“If the team didn’t make it, I was finished,” Snider recalled in 1990. “I’d have been ruined.”
The name “Flyers” was suggested by Ed Snider’s sister, Phyllis Foreman, during a dessert stop at a Howard Johnson’s on the New Jersey Turnpike on the way back from a Broadway show. The Flyers ownership partners loved it. Names previously considered included Liberty Bells, Lancers, Raiders, Royals, Knights, Sabres, Huskies, Blizzards, Icecaps, Bashers, Bruisers, and Keystones. For publicity, the team subsequently held a name-the-team contest, with the winning entry chosen among the handful who picked Flyers or Fliers as their suggested name.
The club had a name, ownership came up with the franchise fee in full and soon it had a home. The Spectrum was, almost miraculously, completed in time to open for the 1967-68 season.
Now all that remained was the “small” matter of making the Philadelphia Flyers an on-ice and financial success after every other hockey team in Philadelphia, including a short-lived NHL team called the Quakers, had failed.
In their first season of existence, the Flyers won the newly created Western Division during the regular season, defeated each of the “Original Six” teams at least once and survived the month-long closure of the Spectrum after high winds caused damage to the roof during a March 1, 1968 performance of the Ice Capades.
Although the Flyers had a degree of on-ice success in their early years, the Spectrum operated in the red. In 1972, Snider takes control of the Spectrum, using his own financing, and bought the arena out of bankruptcy.
In their seventh season, the Flyers became the first NHL expansion team to win the Stanley Cup. A ticker-tape parade with over 2 million attendees followed and then was surpassed the next year when the Flyers repeated as Stanley Cup champions and an even larger crowd came out to celebrate. In 1976, the Flyers defeated the supposedly unbeatable CSKA (Soviet Red Army) team at the Spectrum and, despite key injuries to Hall of Fame goaltender Bernie Parent and scoring star Rick MacLeish, reached the Finals for a third straight year.
During this period, the Flyers place in the hearts of Philadelphia sports fans and the community as whole became cemented. There was no longer a question of “if hockey could make it in Philadelphia.” Rather, it became one of upholding and building upon what was becoming a tradition of excellence.
While the Flyers have not won a Stanley Cup since 1975, they enjoy the NHL’s second-highest regular season winning percentage over the last 41 years and have also taken six trips to the Stanley Cup Finals. Over the last 21 years, only the Detroit Red Wings have reached the playoffs more frequently than the Flyers (18 times).
Throughout the years, Snider frequently went above and beyond the normal owner-player relationship to help out both current and former players in need. Collectively, Flyers players of both the past and present, fundamentally appreciated Snider’s non-stop commitment to building a winning team and providing first-rate training facilities for the club.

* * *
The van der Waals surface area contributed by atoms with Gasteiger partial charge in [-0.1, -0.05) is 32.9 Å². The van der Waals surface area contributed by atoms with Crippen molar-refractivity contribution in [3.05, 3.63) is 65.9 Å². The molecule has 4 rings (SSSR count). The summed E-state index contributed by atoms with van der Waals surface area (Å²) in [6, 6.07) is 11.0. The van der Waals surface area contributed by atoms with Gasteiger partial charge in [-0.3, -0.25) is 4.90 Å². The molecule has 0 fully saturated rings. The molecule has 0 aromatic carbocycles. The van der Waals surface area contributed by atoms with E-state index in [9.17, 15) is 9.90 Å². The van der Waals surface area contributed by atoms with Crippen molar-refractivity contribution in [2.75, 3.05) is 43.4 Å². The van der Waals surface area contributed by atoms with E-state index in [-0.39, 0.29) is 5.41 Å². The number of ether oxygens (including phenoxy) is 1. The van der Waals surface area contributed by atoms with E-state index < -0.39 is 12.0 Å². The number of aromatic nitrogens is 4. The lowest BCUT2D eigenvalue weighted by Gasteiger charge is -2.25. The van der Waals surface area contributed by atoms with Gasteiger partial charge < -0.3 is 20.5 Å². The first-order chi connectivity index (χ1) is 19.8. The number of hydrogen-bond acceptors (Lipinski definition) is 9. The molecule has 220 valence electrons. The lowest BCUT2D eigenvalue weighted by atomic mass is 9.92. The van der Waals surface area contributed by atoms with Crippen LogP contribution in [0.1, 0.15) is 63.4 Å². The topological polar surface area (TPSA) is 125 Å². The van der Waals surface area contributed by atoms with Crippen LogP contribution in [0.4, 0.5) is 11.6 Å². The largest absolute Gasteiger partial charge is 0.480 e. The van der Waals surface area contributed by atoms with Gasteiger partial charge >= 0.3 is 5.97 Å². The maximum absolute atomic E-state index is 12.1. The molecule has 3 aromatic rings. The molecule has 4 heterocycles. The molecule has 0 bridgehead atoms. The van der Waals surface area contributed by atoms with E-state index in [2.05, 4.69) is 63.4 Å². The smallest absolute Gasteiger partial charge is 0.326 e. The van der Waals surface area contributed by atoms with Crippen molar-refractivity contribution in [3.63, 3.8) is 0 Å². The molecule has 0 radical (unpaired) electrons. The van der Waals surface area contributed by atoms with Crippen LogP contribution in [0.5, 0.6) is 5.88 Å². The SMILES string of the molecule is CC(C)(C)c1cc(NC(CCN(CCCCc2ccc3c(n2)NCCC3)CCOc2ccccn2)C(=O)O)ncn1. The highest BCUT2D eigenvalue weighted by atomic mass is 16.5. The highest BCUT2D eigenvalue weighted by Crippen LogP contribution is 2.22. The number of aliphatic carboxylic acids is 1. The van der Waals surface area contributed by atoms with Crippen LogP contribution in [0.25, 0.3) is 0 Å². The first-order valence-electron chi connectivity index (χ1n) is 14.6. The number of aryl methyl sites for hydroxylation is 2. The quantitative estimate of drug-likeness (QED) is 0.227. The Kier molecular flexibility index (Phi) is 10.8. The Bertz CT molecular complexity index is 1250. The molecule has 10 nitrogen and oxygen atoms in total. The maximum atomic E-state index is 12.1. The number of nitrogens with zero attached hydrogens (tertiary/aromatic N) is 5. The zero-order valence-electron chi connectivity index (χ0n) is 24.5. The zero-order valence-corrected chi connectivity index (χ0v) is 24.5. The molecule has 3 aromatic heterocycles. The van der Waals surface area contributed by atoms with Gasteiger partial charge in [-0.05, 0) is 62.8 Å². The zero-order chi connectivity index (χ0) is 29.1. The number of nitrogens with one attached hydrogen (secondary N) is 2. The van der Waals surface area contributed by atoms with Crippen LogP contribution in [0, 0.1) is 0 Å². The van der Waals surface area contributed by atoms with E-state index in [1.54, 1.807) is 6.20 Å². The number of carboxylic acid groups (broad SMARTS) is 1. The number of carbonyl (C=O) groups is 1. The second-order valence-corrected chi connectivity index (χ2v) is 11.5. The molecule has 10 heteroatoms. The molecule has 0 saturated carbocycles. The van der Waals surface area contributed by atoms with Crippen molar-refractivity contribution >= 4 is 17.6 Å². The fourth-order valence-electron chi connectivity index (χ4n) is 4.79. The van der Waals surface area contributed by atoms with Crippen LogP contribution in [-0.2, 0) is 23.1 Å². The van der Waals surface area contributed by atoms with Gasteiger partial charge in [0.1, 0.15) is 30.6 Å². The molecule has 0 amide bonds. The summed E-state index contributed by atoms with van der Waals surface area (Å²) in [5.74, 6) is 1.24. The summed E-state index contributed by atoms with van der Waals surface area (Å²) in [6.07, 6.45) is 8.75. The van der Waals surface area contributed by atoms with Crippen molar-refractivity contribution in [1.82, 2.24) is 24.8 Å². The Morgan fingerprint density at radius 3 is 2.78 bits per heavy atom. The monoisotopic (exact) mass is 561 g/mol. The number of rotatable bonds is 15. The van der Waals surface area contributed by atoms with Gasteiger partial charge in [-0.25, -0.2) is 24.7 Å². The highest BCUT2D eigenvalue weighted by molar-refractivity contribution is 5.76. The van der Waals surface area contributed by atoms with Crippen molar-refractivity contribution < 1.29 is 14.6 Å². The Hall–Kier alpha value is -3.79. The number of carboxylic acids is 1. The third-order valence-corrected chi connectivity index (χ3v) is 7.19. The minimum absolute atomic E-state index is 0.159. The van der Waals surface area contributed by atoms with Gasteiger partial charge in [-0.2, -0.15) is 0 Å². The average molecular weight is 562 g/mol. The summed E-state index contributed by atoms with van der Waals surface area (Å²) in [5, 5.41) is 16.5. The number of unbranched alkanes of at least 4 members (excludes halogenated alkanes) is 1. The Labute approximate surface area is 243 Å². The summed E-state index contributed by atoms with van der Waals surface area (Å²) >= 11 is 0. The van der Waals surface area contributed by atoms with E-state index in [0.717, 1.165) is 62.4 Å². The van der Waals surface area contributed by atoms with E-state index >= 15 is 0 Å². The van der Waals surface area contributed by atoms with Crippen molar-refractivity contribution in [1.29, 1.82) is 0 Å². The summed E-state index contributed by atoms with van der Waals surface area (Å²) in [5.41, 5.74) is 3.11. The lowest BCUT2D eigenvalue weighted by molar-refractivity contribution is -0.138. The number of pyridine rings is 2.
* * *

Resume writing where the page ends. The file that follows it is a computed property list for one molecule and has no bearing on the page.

He rewarded success and he rewarded loyalty. The Flyers players came to cherish him as much as he valued them.
In 2016, the Flyers Alumni Association, with players representing every decade of franchise history, decided to pledge a $2 million gift to the Ed Snider Youth Hockey Foundation – Snider’s own biggest gift to underserved communities in the Delaware Valley – as a gesture of gratitude to Snider.
“Very simply, we wanted a way to say thank you to Mr. Snider for all he’s done for us, and this seemed like the most appropriate way to do it,” said Flyers Alumni Association president Brad Marsh.
Staying ahead of the curve
Whether it was with the Flyers or other areas of business, Snider was not afraid to embrace new ideas or spend money in areas he felt would be a good opportunity to gain a competitive advantage.
For example, the Flyers were the first NHL team (at the request of Shero) to hire an assistant coach. They were one of the first to embrace the use of video as a tool for coaches. They were also the first NHL team to draft a Soviet-trained player (Viktor Khatulev) and one of the first to hire a part-time scout in Europe.
In 1976, Snider launched Prism, the nation’s first 24-hour regional cable network to combine in-home sports and movies, with 20th Century Fox. The next year, he created Spectacor Management Incorporated, leveraging his experience and knowledge in sports and entertainment event management to launch a new specialist industry. Spectacor and Snider sold PRISM to the Washington Post Company and Cablevision in 1984.
Three years after the sale of Prism, Spectacor purchased WIP radio (610 AM) and created one of the nation’s first all-sports radio stations; a format that soon became widely popular around the country. He sold WIP to Infinity Broadcasting (now part of CBS) in 1993.
Ed Snider was elected into the Hockey Hall of Fame in its Builders category in 1988. That same year, he merged Spectacor Management with the ownership of Hyatt Corporate to create Spectacor Management Group (SMG). Aramark food services joined the SMG ownership group in 1991.
As the years progressed, sports ownership moved more and more from a model of individual ownership to a corporate model. Recognizing this, on March 19, 1996, broadcasting giant Comcast completed a megadeal to acquire and merge Ed Snider’s Spectacor into a subsidiary called Comcast Spectacor.